(The Center Square) – Pennsylvania Gov. Tom Wolf plans to spend $1.2 billion in federal funding from the American Rescue Plan Act to boost home- and community-based Medicaid services, including those for the elderly, disabled, and children with serious medical needs.
The American Rescue Plan Act gives states a one-year, 10% increase in federal Medicaid funding with the stipulation the money is used to enhance and expand specific home and community based services.
In Pennsylvania, the plan is to spend the money on staff recruiting and retention, supplies to facilitate services, training and learning opportunities, support for families caring for loved ones, improving functional capabilities of people with disabilities and enhancing transitional supports, Wolf announced Monday.
“More than 3 million Pennsylvanians are able to access essential physical and behavioral health care because of Medicaid, but beyond that, Medicaid makes it possible for individuals to live safely and supported in their communities among their family and peers,” Wolf said.
“As Pennsylvania continues to rebuild from a difficult two years, this funding will be an invaluable investment in normalizing and advancing services and supports for Pennsylvanians.”
The Pennsylvania Department of Human Services submitted a proposal for spending to the federal Centers for Medicare & Medicaid Services (CMS) in June, then resubmitted a revised plan in August after feedback from CMS and collecting public comment. The plan is pending full approval from CMS, though the Wolf administration already is preparing to implement the plan, according to the Monday announcement.
“A robust, thriving home and community-based services system is an essential part of our health care system and recognizes the inherent freedom of individuals to live independently,” Department of Human Services acting Secretary Meg Sneed said.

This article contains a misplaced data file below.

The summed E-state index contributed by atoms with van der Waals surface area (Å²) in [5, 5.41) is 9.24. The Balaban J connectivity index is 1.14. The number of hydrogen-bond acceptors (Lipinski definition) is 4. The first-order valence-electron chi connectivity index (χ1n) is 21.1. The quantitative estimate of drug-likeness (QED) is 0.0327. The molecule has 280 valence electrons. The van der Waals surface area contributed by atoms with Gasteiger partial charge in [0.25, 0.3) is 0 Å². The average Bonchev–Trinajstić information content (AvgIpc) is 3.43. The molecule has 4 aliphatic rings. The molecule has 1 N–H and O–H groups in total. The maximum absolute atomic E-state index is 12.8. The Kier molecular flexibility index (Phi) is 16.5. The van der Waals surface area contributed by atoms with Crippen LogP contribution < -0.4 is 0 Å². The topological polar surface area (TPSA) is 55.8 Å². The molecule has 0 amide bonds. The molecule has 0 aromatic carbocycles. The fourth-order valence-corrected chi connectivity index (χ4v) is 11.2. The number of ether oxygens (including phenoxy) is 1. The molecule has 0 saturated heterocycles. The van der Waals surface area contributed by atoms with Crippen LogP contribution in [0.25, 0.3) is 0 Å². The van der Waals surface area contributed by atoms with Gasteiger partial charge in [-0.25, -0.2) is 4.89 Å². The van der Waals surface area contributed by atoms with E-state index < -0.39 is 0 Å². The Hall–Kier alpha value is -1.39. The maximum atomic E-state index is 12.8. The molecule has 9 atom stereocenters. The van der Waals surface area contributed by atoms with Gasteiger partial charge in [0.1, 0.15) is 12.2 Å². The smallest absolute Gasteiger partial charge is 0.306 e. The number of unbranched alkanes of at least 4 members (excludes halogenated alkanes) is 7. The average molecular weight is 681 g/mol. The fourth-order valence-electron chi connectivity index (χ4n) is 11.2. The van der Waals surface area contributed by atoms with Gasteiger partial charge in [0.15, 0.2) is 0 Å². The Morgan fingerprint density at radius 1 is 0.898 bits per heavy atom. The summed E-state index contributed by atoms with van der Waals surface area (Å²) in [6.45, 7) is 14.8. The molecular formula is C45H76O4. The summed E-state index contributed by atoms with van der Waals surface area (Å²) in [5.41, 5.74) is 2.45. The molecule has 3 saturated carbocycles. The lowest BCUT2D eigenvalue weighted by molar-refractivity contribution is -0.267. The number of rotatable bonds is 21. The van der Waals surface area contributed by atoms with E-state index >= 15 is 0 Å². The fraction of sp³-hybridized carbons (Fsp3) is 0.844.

“Our service systems, providers and workforce have continued to deliver care through the pandemic with incredible resiliency and flexibility,” she said. “This enhanced funding is an opportunity for us to invest in them as they invest in their communities and the people they serve. On behalf of DHS and the Wolf administration, we are grateful for their dedication to their work, and we look forward to using this funding to recognize their service and support growth and innovation moving forward.”
Many of the public comments collected for Pennsylvania’s plan highlighted the reimbursement rate for home and community based services, which has increased a total of 4% since 2008. The relatively low pay, coupled with enhanced unemployment benefits during the pandemic, exacerbated existing staffing issues, and many home health care providers urged Pennsylvania officials to spend the federal funding on bolstering pay to better retain and recruit health care workers.
“We want to pay our employees fair wages, but with a reimbursement rate that is less than $20/hour, we simply can’t,” wrote Debbie Barry, with BAYADA Home Health Care. “Dog walkers are paid better than the state of Pennsylvania pays our agency to take care of medically fragile patients. This isn’t right.
“The VA is reimbursing at $24 per hour. Our private pay clients are paying upward of $25+/hour. And the Office of Long Term Living is at $17.72-$19.52. This is a disgrace.”
Edith Walters-Wilson, president of Caring Hearts Health Care Services, agreed that the current rates are unsustainable, and she’s “not sure we can survive” without a significant increase.
“Our industry is one that helps keep medically compromised individuals in their home instead of nursing homes and hospitals, preventing the high cost of hospitalizations and nursing home admissions,” she wrote. “The reimbursement rate of $17.72-$19.52 creates a challenge for organizations like ours in hiring and retaining qualified employees to provide services to many medically compromised people who are in dire need of these services.
“We are competing with hospitals and other medical organizations who are in the position to pay their staff more than double the amounts that we can afford to pay our employees based on the current reimbursement rate the state pays for these very essential and crucial services.”